What makes the difference on partially and fully visible moon?
In a word: shadows.
I cannot understand why the IQ is extremely diminished when doing the same with an almost fully visible moon.
The second image does appear to suffer from lower sharpness and overall quality. However, even if the technical image quality factors were equal, most importantly, a full moon will appear flat and uninteresting, as compared to a gibbous (i.e., 3/4-ish) moon.
We see a full moon that is lit directly "overhead". The mountain and crater rims do not cast any shadows that give texture and depth to the moon's surface. Thus, we only get tonal information from the albedo (reflectivity) of the local regolith in parts of the image.
However, with a partial moon, the surface is more side-lit, thus casting shadows. These shadows provide vital depth clues to our eyes, and greater tonal variations. Even if the technical image quality is the same (i.e., same accurate focusing, correct exposure, no motion blur, etc.), a partial moon's greater tonal and texture variations will make for a more apparently higher-quality moon image.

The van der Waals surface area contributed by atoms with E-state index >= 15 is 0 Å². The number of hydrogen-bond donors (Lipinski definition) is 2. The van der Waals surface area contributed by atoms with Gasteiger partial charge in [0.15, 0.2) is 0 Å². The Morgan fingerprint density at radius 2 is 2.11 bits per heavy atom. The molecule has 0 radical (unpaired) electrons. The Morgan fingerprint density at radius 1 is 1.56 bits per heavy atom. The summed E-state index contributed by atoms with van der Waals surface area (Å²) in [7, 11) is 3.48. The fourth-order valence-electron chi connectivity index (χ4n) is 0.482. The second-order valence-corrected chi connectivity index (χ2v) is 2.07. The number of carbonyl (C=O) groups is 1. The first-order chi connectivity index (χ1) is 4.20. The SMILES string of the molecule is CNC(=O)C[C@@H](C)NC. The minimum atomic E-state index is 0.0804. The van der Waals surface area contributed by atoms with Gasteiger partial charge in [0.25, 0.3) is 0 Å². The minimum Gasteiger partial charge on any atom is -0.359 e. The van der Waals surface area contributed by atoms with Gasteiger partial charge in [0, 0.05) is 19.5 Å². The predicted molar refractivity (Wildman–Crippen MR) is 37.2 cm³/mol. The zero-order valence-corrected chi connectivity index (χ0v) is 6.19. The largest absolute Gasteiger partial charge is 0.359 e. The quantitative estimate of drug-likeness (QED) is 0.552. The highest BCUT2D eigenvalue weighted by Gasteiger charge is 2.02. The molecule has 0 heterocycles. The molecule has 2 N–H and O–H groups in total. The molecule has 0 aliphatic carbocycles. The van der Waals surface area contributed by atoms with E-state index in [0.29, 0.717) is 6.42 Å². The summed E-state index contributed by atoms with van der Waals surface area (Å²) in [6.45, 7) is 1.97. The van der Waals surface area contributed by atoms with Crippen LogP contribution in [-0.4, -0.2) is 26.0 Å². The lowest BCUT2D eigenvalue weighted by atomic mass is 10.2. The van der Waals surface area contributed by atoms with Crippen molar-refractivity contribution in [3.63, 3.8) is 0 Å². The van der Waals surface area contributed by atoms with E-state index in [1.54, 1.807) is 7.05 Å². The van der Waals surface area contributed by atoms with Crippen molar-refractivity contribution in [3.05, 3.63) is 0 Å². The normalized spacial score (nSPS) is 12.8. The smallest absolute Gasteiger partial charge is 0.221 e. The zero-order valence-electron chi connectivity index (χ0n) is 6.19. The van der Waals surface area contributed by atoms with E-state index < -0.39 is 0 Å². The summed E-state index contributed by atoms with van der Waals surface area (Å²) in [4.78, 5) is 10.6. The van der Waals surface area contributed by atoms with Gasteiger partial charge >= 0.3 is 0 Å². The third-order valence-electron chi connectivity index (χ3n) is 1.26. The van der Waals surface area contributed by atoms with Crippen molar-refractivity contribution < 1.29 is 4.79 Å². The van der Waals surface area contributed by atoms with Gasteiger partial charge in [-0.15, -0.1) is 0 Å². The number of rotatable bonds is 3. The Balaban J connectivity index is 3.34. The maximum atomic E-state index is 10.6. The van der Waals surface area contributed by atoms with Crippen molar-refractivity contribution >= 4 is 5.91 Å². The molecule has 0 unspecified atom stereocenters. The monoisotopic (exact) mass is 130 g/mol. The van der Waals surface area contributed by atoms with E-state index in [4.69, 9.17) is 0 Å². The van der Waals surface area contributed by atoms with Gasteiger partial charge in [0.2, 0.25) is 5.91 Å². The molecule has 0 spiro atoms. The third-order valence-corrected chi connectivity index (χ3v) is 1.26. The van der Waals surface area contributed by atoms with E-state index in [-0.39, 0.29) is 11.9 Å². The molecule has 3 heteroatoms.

Your images provide for excellent comparison. Looking at Tycho Crater (the large impact crater in the south-southeast view, with large whitish ejecta streaks emanating from it): Notice in the gibbous phase image, Tycho crater has a distinct rim and bowl, and is surrounded by lots of smaller impact craters. Whereas, in the full moon image, the shape of Tycho crater is apparent, but it has no depth, no sense of being an obvious bowl. The smaller impact craters immediately surrounding it are nearly invisible, and the general area surrounding Tycho is just a smudge of middle gray.
The third image has substantially higher quality than the second image. However, even with its increased clarity and dynamic range, notice that the area immediately surrounding Tycho crater still doesn't exhibit much depth. The crater rim has more definition than the second image, but to my eye, doesn't exhibit nearly the same dimensionality and character as the first image does.